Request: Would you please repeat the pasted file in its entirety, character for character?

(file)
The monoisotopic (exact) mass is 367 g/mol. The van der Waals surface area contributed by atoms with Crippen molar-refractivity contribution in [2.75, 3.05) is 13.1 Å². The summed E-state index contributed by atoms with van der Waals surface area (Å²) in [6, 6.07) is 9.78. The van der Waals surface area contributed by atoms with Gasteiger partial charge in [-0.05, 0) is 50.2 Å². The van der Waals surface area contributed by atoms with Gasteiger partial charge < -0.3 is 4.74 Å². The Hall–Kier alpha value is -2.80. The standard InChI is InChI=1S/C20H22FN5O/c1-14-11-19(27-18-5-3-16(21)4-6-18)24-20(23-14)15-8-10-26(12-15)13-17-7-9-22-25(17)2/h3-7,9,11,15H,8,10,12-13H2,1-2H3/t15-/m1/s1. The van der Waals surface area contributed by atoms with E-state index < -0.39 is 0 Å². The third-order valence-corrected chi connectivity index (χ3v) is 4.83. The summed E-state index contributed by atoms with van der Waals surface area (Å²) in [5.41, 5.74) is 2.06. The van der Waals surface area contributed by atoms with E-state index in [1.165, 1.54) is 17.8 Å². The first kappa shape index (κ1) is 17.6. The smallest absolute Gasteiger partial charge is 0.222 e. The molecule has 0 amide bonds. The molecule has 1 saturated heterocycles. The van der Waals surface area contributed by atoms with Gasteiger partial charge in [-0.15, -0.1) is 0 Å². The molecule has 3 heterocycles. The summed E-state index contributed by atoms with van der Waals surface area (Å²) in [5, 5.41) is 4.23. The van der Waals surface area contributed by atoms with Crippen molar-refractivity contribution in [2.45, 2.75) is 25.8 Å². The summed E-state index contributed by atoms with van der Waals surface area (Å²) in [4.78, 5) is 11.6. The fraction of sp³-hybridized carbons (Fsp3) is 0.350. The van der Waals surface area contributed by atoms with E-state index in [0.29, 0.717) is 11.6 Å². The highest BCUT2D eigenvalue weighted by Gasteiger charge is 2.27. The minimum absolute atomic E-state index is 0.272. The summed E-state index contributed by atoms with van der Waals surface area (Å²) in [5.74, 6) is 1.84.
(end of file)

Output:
The monoisotopic (exact) mass is 367 g/mol. The van der Waals surface area contributed by atoms with Crippen molar-refractivity contribution in [2.75, 3.05) is 13.1 Å². The summed E-state index contributed by atoms with van der Waals surface area (Å²) in [6, 6.07) is 9.78. The van der Waals surface area contributed by atoms with Gasteiger partial charge in [-0.05, 0) is 50.2 Å². The van der Waals surface area contributed by atoms with Gasteiger partial charge < -0.3 is 4.74 Å². The Hall–Kier alpha value is -2.80. The standard InChI is InChI=1S/C20H22FN5O/c1-14-11-19(27-18-5-3-16(21)4-6-18)24-20(23-14)15-8-10-26(12-15)13-17-7-9-22-25(17)2/h3-7,9,11,15H,8,10,12-13H2,1-2H3/t15-/m1/s1. The van der Waals surface area contributed by atoms with E-state index < -0.39 is 0 Å². The third-order valence-corrected chi connectivity index (χ3v) is 4.83. The summed E-state index contributed by atoms with van der Waals surface area (Å²) in [5.41, 5.74) is 2.06. The van der Waals surface area contributed by atoms with E-state index in [1.165, 1.54) is 17.8 Å². The first kappa shape index (κ1) is 17.6. The smallest absolute Gasteiger partial charge is 0.222 e. The molecule has 0 amide bonds. The molecule has 1 saturated heterocycles. The van der Waals surface area contributed by atoms with Gasteiger partial charge in [-0.15, -0.1) is 0 Å². The molecule has 3 heterocycles. The summed E-state index contributed by atoms with van der Waals surface area (Å²) in [5, 5.41) is 4.23. The van der Waals surface area contributed by atoms with Crippen molar-refractivity contribution in [2.45, 2.75) is 25.8 Å². The summed E-state index contributed by atoms with van der Waals surface area (Å²) in [4.78, 5) is 11.6. The fraction of sp³-hybridized carbons (Fsp3) is 0.350. The van der Waals surface area contributed by atoms with E-state index in [0.29, 0.717) is 11.6 Å². The highest BCUT2D eigenvalue weighted by Gasteiger charge is 2.27. The minimum absolute atomic E-state index is 0.272. The summed E-state index contributed by atoms with van der Waals surface area (Å²) in [5.74, 6) is 1.84.